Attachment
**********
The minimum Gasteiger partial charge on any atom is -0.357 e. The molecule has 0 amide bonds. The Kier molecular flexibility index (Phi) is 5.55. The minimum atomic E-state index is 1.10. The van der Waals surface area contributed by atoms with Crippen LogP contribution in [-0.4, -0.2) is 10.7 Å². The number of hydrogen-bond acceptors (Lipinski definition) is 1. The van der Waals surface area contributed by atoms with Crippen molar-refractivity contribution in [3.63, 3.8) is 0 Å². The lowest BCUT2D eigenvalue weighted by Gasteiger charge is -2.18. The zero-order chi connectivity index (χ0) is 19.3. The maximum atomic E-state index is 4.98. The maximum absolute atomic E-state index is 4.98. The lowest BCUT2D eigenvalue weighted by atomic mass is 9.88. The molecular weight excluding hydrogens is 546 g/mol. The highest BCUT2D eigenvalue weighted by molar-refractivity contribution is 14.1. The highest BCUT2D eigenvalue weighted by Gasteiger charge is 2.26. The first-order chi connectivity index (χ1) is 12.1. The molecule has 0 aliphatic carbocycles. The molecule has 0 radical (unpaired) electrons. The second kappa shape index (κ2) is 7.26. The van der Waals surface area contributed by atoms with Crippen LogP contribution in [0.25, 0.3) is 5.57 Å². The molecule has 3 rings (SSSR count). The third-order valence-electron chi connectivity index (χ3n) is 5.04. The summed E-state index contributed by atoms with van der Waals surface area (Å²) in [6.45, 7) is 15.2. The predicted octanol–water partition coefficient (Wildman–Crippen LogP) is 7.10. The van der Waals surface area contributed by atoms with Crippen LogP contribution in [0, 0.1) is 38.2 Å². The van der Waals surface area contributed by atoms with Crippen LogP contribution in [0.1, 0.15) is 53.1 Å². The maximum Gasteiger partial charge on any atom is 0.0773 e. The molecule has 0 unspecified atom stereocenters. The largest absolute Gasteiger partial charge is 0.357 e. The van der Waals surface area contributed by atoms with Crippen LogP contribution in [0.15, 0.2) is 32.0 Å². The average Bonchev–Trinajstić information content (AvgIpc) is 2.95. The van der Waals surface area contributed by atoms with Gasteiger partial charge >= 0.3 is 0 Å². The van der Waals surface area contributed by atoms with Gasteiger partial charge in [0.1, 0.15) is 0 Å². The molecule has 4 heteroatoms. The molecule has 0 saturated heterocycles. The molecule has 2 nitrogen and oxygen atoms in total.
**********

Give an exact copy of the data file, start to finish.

The minimum Gasteiger partial charge on any atom is -0.357 e. The molecule has 0 amide bonds. The Kier molecular flexibility index (Phi) is 5.55. The minimum atomic E-state index is 1.10. The van der Waals surface area contributed by atoms with Crippen LogP contribution in [-0.4, -0.2) is 10.7 Å². The number of hydrogen-bond acceptors (Lipinski definition) is 1. The van der Waals surface area contributed by atoms with Crippen molar-refractivity contribution in [3.63, 3.8) is 0 Å². The lowest BCUT2D eigenvalue weighted by Gasteiger charge is -2.18. The zero-order chi connectivity index (χ0) is 19.3. The maximum atomic E-state index is 4.98. The maximum absolute atomic E-state index is 4.98. The lowest BCUT2D eigenvalue weighted by atomic mass is 9.88. The molecular weight excluding hydrogens is 546 g/mol. The highest BCUT2D eigenvalue weighted by molar-refractivity contribution is 14.1. The highest BCUT2D eigenvalue weighted by Gasteiger charge is 2.26. The first-order chi connectivity index (χ1) is 12.1. The molecule has 0 aliphatic carbocycles. The molecule has 0 radical (unpaired) electrons. The second kappa shape index (κ2) is 7.26. The van der Waals surface area contributed by atoms with Crippen LogP contribution in [0.25, 0.3) is 5.57 Å². The molecule has 3 rings (SSSR count). The third-order valence-electron chi connectivity index (χ3n) is 5.04. The summed E-state index contributed by atoms with van der Waals surface area (Å²) in [6.45, 7) is 15.2. The predicted octanol–water partition coefficient (Wildman–Crippen LogP) is 7.10. The van der Waals surface area contributed by atoms with Crippen LogP contribution in [0, 0.1) is 38.2 Å². The van der Waals surface area contributed by atoms with Crippen LogP contribution in [0.1, 0.15) is 53.1 Å². The maximum Gasteiger partial charge on any atom is 0.0773 e. The molecule has 0 unspecified atom stereocenters. The largest absolute Gasteiger partial charge is 0.357 e. The van der Waals surface area contributed by atoms with Crippen LogP contribution in [0.15, 0.2) is 32.0 Å². The average Bonchev–Trinajstić information content (AvgIpc) is 2.95. The van der Waals surface area contributed by atoms with Gasteiger partial charge >= 0.3 is 0 Å². The van der Waals surface area contributed by atoms with Gasteiger partial charge in [0.1, 0.15) is 0 Å². The molecule has 4 heteroatoms. The molecule has 0 saturated heterocycles. The molecule has 2 nitrogen and oxygen atoms in total.